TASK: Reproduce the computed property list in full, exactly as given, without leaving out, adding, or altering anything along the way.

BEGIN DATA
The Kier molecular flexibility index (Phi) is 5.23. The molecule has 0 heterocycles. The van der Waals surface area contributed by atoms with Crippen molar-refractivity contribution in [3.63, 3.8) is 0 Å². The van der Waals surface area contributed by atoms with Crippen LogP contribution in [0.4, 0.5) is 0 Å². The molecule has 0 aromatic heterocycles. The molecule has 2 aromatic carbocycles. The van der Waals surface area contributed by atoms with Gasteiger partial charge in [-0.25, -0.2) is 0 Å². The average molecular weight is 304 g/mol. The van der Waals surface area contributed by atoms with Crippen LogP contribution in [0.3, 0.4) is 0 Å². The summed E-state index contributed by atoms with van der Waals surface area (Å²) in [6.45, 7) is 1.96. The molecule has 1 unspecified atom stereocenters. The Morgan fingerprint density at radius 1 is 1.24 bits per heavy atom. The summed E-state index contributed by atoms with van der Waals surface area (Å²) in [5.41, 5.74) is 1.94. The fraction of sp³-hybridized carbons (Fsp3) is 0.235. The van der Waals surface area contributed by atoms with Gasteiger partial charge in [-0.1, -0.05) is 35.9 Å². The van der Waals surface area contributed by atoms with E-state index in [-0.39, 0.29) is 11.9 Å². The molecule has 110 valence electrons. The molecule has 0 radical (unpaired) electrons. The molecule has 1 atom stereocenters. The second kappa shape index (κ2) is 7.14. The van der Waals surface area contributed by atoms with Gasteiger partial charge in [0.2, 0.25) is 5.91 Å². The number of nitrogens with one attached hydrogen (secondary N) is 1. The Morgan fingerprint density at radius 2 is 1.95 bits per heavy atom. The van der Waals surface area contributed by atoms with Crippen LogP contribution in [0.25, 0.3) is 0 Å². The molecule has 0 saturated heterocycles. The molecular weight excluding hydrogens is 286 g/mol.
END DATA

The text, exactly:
The Kier molecular flexibility index (Phi) is 5.23. The molecule has 0 heterocycles. The van der Waals surface area contributed by atoms with Crippen molar-refractivity contribution in [3.63, 3.8) is 0 Å². The van der Waals surface area contributed by atoms with Crippen LogP contribution in [0.4, 0.5) is 0 Å². The molecule has 0 aromatic heterocycles. The molecule has 2 aromatic carbocycles. The van der Waals surface area contributed by atoms with Gasteiger partial charge in [-0.25, -0.2) is 0 Å². The average molecular weight is 304 g/mol. The van der Waals surface area contributed by atoms with Crippen LogP contribution in [0.3, 0.4) is 0 Å². The summed E-state index contributed by atoms with van der Waals surface area (Å²) in [6.45, 7) is 1.96. The molecule has 1 unspecified atom stereocenters. The Morgan fingerprint density at radius 1 is 1.24 bits per heavy atom. The summed E-state index contributed by atoms with van der Waals surface area (Å²) in [5.41, 5.74) is 1.94. The fraction of sp³-hybridized carbons (Fsp3) is 0.235. The van der Waals surface area contributed by atoms with Gasteiger partial charge in [-0.1, -0.05) is 35.9 Å². The van der Waals surface area contributed by atoms with E-state index in [-0.39, 0.29) is 11.9 Å². The molecule has 110 valence electrons. The molecule has 0 radical (unpaired) electrons. The molecule has 1 atom stereocenters. The second kappa shape index (κ2) is 7.14. The van der Waals surface area contributed by atoms with Gasteiger partial charge in [0.2, 0.25) is 5.91 Å². The number of nitrogens with one attached hydrogen (secondary N) is 1. The Morgan fingerprint density at radius 2 is 1.95 bits per heavy atom. The van der Waals surface area contributed by atoms with Crippen LogP contribution in [0.25, 0.3) is 0 Å². The molecule has 0 saturated heterocycles. The molecular weight excluding hydrogens is 286 g/mol.